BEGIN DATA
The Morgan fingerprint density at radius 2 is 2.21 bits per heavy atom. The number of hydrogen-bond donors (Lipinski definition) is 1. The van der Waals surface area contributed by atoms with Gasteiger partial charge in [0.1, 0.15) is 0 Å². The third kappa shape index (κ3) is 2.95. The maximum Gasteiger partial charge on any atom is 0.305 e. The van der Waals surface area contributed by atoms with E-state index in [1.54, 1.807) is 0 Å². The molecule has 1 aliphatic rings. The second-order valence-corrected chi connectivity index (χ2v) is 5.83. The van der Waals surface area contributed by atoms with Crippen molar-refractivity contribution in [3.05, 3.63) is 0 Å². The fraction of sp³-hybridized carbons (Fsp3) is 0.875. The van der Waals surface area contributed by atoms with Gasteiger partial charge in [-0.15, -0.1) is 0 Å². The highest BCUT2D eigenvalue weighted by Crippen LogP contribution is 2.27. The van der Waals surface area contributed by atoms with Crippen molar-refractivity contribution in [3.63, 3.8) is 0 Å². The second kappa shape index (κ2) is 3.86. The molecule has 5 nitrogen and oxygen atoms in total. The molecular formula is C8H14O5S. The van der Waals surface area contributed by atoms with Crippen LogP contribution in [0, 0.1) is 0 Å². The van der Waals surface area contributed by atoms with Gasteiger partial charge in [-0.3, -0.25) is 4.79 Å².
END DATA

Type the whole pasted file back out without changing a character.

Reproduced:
The Morgan fingerprint density at radius 2 is 2.21 bits per heavy atom. The number of hydrogen-bond donors (Lipinski definition) is 1. The van der Waals surface area contributed by atoms with Gasteiger partial charge in [0.1, 0.15) is 0 Å². The third kappa shape index (κ3) is 2.95. The maximum Gasteiger partial charge on any atom is 0.305 e. The van der Waals surface area contributed by atoms with E-state index in [1.54, 1.807) is 0 Å². The molecule has 1 aliphatic rings. The second-order valence-corrected chi connectivity index (χ2v) is 5.83. The van der Waals surface area contributed by atoms with Crippen molar-refractivity contribution in [3.05, 3.63) is 0 Å². The fraction of sp³-hybridized carbons (Fsp3) is 0.875. The van der Waals surface area contributed by atoms with Gasteiger partial charge in [-0.15, -0.1) is 0 Å². The highest BCUT2D eigenvalue weighted by Crippen LogP contribution is 2.27. The van der Waals surface area contributed by atoms with Crippen molar-refractivity contribution in [3.63, 3.8) is 0 Å². The second kappa shape index (κ2) is 3.86. The molecule has 5 nitrogen and oxygen atoms in total. The molecular formula is C8H14O5S. The van der Waals surface area contributed by atoms with Crippen LogP contribution in [0, 0.1) is 0 Å². The van der Waals surface area contributed by atoms with Gasteiger partial charge in [-0.3, -0.25) is 4.79 Å².